“His Name Is John”

Name John

The word name engraved in a stone surface

When the Bible makes a big deal about a baby’s name, you better pay attention.

No, I’m not talking about Jesus, though his name is significant. It means, “Yahweh saves,” and is also the name of the man (Joshua) who led the Israelites into the Promised Land, which is not without its own significance.

But for now I’m talking about John. John was born to an old priest named Zechariah and his wife Elizabeth, who is way beyond her child-bearing and has been unable to conceive. One day Zechariah is serving in the temple when an angel appears and announces that Elizabeth will give birth to a son, and he is to be named John. When Zechariah expresses astonishment and disbelief—wouldn’t you?—the angel renders him mute until all this is fulfilled.

The child is born, and on the eighth day Zechariah and Elizabeth present him to be circumcised, which is the time when a child is named. Zechariah cannot speak, of course, and it’s not a woman’s place in that time either to speak or to name the child. Elizabeth, however, does both when the priests doing the circumcision try to fill the speechless Zechariah’s shoes and name the child after his father.

The priests object, noting that there is no one in their family who is named John. They turn to Zechariah, who takes a tablet and writes, “His name is John.”

“John” is the English form of the Greek “Yohannes,” which derives from the Hebrew “Yochanan.” It was not a common Hebrew name, at least in the Bible; there are only six men with this name in the Old Testament, none of any significance. Three are mentioned only in brief genealogies. “Yochanan” (Johanan in our English Bibles) means, “Yahweh is gracious.” Could it be that the reason so few people were named this was because the ancient Israelites didn’t see God this way?

There are only two places where the phrase, “Yahweh is gracious” appears. Psalm 111:4 says, “The LORD (Yahweh) is gracious and merciful,” while Psalm 145:8 expands that to, “The LORD is gracious and merciful, slow to anger and abounding in steadfast love.”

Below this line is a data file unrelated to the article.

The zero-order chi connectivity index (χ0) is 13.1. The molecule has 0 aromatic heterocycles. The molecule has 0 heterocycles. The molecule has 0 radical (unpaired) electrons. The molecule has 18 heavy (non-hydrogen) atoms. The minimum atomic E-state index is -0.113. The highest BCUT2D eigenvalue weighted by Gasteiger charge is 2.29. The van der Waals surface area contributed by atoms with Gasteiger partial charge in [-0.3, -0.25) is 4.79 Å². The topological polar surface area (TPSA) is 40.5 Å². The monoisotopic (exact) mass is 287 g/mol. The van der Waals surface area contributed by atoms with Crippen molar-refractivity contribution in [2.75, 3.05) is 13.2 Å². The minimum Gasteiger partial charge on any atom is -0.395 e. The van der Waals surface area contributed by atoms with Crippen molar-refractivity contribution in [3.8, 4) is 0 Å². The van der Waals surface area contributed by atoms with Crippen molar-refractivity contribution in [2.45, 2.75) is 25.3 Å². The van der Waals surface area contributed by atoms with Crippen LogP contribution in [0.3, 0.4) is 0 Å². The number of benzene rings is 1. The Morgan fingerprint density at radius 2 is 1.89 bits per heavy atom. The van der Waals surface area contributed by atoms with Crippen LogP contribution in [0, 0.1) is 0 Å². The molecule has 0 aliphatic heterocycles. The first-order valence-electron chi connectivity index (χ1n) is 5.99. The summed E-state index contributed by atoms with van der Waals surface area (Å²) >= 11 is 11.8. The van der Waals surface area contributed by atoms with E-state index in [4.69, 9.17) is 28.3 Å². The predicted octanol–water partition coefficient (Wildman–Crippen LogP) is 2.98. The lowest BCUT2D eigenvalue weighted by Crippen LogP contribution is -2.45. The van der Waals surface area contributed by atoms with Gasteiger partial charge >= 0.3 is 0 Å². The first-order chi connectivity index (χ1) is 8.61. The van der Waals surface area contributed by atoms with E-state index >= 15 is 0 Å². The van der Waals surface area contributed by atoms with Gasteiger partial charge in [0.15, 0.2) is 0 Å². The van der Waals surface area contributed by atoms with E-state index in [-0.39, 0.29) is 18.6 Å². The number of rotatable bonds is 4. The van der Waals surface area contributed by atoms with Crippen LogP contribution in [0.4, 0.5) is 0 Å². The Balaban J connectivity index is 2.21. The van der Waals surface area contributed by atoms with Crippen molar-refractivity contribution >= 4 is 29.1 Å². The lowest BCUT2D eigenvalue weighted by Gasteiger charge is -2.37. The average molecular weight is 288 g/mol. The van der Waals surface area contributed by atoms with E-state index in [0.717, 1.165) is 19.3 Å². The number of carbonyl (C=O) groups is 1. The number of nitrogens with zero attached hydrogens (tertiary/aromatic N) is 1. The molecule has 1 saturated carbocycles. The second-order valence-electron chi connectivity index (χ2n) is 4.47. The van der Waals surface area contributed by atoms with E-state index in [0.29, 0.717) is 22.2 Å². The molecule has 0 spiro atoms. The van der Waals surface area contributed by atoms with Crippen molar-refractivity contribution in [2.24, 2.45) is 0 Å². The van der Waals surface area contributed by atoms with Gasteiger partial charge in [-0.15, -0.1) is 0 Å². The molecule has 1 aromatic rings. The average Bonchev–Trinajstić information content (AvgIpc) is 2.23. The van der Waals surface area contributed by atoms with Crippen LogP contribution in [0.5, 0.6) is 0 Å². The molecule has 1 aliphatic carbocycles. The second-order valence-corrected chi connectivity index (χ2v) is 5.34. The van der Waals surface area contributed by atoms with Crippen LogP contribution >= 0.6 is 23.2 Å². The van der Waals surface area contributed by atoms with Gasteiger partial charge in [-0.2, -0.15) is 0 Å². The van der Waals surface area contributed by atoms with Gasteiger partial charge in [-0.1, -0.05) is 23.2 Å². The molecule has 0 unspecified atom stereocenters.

It is this latter form that Jonah invokes in his protest against God for sparing the wicked city Ninevah of Assyria: “O LORD! Is not this what I said while I was still in my own country? That is why I fled to Tarshish at the beginning; for I knew that you are a gracious God and merciful, slow to anger, and abounding in steadfast love, and ready to relent from punishing.” (Jonah 4:2) Then Jonah wishes to die.

The book of Jonah presents one side of an ongoing debate within Israel that started in the 500’s B.C.E. and was quickly settled—with Jonah’s side losing. The debate was over the inclusion of foreigners as part of the covenant people. Though the covenant God made with Abram in Genesis 12 explicitly stated that Israel was to be a blessing to all the nations, after the Babylonian exile many Israelites opted for exclusion and isolation. This movement, led by Ezra and the group that produced Chronicles, sought a “pure” Israel unsullied by the unclean blood of foreigners. Ezra forbade mixed marriages and insisted that Israelite men put away their foreign wives.

The writers of Jonah saw it differently. They took the phrase from Psalms 111 and 145 and used it to describe God’s attitude toward foreigners, and not just any foreigners, but the enemies of Israel. Isaiah also was part of the group who took a more expansive view of foreigners. Jonah and Isaiah lost that debate, and the Ezra/Chronicles view is the one that prevailed on into Jesus’ day.

It is also the view that led to the destruction of Jerusalem and the obliteration of the nation of Israel by the Romans. Jesus tried to warn his fellow Israelites that their extreme nationalism and anti-foreigner positions would destroy them. Jesus embraced the side of Isaiah/Jonah, and the gospels, the book of Acts, and Paul’s letters all forcefully push this viewpoint as central to the kingdom of God.

“John” is a common name in the New Testament. The “disciple Jesus loved” is John, and a gospel, three epistles, and the book of Revelation are attributed to him.

Yahweh is gracious to all, and by all, they mean all. We should be too.

Photo by © Can Stock Photo / trgowanlock

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